Depression in the Primary Care Setting

Screening for depression and suicidality is important in primary care. Major depressive disorder should be distinguished from bipolar disorder (for which treatment is different). Psychotherapy (for mild depression) and pharmacotherapy are effective therapies.

Disclosure forms provided by the authors are available with the full text of this article at NEJM.org.

Dr. Zarate reports holding patents (PCT/US2007/06898; 8,785,500; 9,539,220; and 9,592,207) on intranasal administration of ketamine to treat depression, patents (PCT/US2012/060256; 9,867,830; and 6296985) on the use of (2R, 6R)-hydroxynorketamine, (S)-dehydroxynorketamine, and other stereoisomeric dehydro and hydroxylated metabolites of (R,S)-ketamine in the treatment of depression and neuropathic pain, pending patent (PCT/US2017/024238) on methods of using (2R, 6R)-hydroxynorketamine and (2S, 6S)-hydroxynorketamine in the treatment of depression, anxiety, anhedonia, fatigue, suicidal ideation, and post-traumatic stress disorder, and pending patent (PCT/US2017/024241) on crystal forms and methods of synthesis of (2R, 6R)-hydroxynorketamine and (2S, 6S)-hydroxynorketamine. No other potential conflict of interest relevant to this article was reported.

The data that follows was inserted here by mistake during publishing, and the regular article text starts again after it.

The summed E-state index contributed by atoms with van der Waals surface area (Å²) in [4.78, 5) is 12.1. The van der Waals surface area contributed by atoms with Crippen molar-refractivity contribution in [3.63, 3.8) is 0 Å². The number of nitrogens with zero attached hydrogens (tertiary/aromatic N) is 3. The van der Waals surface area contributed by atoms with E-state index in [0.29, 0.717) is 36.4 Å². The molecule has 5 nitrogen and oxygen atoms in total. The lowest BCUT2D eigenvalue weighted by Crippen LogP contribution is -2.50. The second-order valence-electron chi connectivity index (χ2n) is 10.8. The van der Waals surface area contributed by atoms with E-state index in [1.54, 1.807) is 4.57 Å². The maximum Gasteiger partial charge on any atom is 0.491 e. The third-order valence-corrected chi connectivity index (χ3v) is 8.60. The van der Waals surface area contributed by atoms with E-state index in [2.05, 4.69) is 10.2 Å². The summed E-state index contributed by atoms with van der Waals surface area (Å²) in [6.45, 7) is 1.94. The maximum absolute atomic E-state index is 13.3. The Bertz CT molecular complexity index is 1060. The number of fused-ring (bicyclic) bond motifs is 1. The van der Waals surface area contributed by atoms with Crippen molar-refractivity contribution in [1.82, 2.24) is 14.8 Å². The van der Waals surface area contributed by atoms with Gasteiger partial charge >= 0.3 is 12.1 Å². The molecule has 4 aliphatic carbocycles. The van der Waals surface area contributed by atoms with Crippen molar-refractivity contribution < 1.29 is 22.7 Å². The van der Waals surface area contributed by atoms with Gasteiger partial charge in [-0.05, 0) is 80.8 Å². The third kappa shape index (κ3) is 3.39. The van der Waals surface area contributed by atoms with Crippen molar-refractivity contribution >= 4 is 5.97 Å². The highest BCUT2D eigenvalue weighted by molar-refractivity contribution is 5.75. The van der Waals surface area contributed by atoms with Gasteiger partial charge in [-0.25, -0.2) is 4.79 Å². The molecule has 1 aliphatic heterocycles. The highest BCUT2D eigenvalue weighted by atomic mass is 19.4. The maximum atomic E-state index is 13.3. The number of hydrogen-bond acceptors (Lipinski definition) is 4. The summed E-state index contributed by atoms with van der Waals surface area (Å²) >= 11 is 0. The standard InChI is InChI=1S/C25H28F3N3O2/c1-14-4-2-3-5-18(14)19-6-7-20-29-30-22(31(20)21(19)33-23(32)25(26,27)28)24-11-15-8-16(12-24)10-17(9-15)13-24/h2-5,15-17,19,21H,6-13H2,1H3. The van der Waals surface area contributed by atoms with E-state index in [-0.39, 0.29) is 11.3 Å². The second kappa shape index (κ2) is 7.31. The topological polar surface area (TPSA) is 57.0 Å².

We thank the 7SE research unit and staff for their support and Ioline Henter of the National Institute of Mental Health for invaluable editorial assistance with an earlier version of the manuscript.

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